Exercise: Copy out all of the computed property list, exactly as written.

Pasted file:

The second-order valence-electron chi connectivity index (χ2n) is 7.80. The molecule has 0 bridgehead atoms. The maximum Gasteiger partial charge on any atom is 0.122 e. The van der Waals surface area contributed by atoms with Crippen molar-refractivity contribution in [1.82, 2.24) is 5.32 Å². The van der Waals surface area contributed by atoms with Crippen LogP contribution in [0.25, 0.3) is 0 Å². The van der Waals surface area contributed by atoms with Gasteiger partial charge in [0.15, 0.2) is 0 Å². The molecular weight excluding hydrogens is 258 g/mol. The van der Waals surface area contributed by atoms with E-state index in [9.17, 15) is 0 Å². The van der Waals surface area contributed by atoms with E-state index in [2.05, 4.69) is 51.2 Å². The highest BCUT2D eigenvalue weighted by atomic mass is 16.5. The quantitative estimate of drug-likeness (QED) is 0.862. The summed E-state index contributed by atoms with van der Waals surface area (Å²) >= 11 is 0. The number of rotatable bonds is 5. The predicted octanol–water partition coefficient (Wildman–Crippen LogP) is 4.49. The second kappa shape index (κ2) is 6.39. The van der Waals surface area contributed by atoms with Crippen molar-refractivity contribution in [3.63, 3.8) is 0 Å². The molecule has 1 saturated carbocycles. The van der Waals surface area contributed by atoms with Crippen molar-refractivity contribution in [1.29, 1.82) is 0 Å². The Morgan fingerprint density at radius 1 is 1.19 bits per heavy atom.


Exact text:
The second-order valence-electron chi connectivity index (χ2n) is 7.80. The molecule has 0 bridgehead atoms. The maximum Gasteiger partial charge on any atom is 0.122 e. The van der Waals surface area contributed by atoms with Crippen molar-refractivity contribution in [1.82, 2.24) is 5.32 Å². The van der Waals surface area contributed by atoms with Crippen LogP contribution in [0.25, 0.3) is 0 Å². The van der Waals surface area contributed by atoms with Gasteiger partial charge in [0.15, 0.2) is 0 Å². The molecular weight excluding hydrogens is 258 g/mol. The van der Waals surface area contributed by atoms with E-state index in [9.17, 15) is 0 Å². The van der Waals surface area contributed by atoms with E-state index in [2.05, 4.69) is 51.2 Å². The highest BCUT2D eigenvalue weighted by atomic mass is 16.5. The quantitative estimate of drug-likeness (QED) is 0.862. The summed E-state index contributed by atoms with van der Waals surface area (Å²) >= 11 is 0. The number of rotatable bonds is 5. The predicted octanol–water partition coefficient (Wildman–Crippen LogP) is 4.49. The second kappa shape index (κ2) is 6.39. The van der Waals surface area contributed by atoms with Crippen molar-refractivity contribution in [3.63, 3.8) is 0 Å². The molecule has 1 saturated carbocycles. The van der Waals surface area contributed by atoms with Crippen molar-refractivity contribution in [1.29, 1.82) is 0 Å². The Morgan fingerprint density at radius 1 is 1.19 bits per heavy atom.